House inquiry on $1B pledge to IMF sought-A A +A
Friday, June 29, 2012
MANILA -- A party-list lawmaker has filed a resolution seeking an inquiry into the country's $1-billion pledge to the International Monetary Fund (IMF) after it drew mixed reactions from various sectors.
Bayan Muna party-list Representative Teddy Casiño said the investigation should get to the bottom of the supposed confusing statements of the Bangko Sentral ng Pilipinas (BSP) regarding the loan for the ailing economies in Europe.
"Was this political posturing on the part of the BSP rather than a sound economic decision? Should the BSP concern itself with the Executive's flights of fancy?" Casiño said.
In filing House Resolution 2525, Casiño asked the House committee on banks and financial intermediaries to conduct an inquiry on the matter.
Also, Casiño slammed the administration of President Benigno Aquino III for its pronouncement that the Philippines is now a creditor country.
"The fact is, we are still a net debtor country, with total debt and National Government debt at an all-time high of $62.9 billion and P5.1 trillion, respectively," he said.
"Nobody ever claimed that the Philippines is now a creditor nation to the world," BSP Deputy Governor Diwa Gunigundo told Sun.Star in a text message Friday.
"We are a creditor nation only to the IMF. We paid all our obligations to the Fund in 2006 and we are making funds available to the IMF. On that basis, we are a creditor nation," he said.
Several lawmakers have criticized the country's pledge to IMF, saying the government could have used the money for public education, livelihood programs, and job generation.
While he admitted that the public sector remains in debt, Gunigundo said funds for debt servicing will come from the budget approved yearly by Congress.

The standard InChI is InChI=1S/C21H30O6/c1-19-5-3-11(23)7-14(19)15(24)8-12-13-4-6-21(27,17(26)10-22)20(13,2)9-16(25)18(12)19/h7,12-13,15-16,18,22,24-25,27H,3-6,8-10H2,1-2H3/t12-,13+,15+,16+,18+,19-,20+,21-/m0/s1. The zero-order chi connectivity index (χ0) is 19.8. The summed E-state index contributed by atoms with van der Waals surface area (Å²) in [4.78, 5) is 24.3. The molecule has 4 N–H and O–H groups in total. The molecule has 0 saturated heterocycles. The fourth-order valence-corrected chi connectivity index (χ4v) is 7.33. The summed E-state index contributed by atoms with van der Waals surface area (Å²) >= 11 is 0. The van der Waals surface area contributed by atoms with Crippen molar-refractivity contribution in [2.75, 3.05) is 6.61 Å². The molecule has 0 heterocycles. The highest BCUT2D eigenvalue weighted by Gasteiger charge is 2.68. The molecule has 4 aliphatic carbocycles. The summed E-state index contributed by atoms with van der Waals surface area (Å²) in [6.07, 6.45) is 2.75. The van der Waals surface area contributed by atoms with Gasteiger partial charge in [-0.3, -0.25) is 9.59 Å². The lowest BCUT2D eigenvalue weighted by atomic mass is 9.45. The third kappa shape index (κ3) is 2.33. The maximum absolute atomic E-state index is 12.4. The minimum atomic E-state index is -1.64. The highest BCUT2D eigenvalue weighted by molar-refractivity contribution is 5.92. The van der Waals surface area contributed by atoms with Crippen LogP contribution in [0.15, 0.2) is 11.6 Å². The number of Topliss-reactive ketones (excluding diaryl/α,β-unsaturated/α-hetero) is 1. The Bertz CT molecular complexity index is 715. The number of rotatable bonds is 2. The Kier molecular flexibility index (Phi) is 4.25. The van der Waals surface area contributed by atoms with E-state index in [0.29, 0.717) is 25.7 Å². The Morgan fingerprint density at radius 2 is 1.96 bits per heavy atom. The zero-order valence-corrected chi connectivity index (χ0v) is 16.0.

"We are mandated by law to manage our reserves and to ensure their availability when we need it. We invest, we also lend to non-residents, including foreign governments and international financing entities that would include the IMF,” he said.
Earlier, Malacañang defended the decision of the BSP to pledge $1 billion of the country's foreign reserves, saying these funds cannot be used for social services.
The loan, according to BSP, will earn a 0.3 percent interest.
"The said 0.3 percent interest seems extremely low and may not give as much return if the $1 billion in international reserves were placed elsewhere," Casiño said.
The party-list lawmaker urged the House panel to look into Aquino's influence over the Central Bank and various policies concerning the $1-billion pledge.
"It should investigate if the loan was a product of political and not sound economic decisions," he added.
Casiño questioned the timing of the government's move to lend money to the IMF since the President has only a month away from delivering his third State of the Nation Address (Sona) scheduled on July 23.
"This loan is not just about the upcoming Sona, since the President had mentioned in his past speeches about the Philippines being a creditor nation, different from its past image of being a borrower," deputy presidential spokesperson Abigail Valte said.
"It is surprising that they are calling the government's goodwill as 'papogi' when these countries had helped the Philippines in the past,” she added.
Valte said Casiño has the right to file any resolution he desired. (Kathrina Alvarez/Jill Beltran/Sunnex)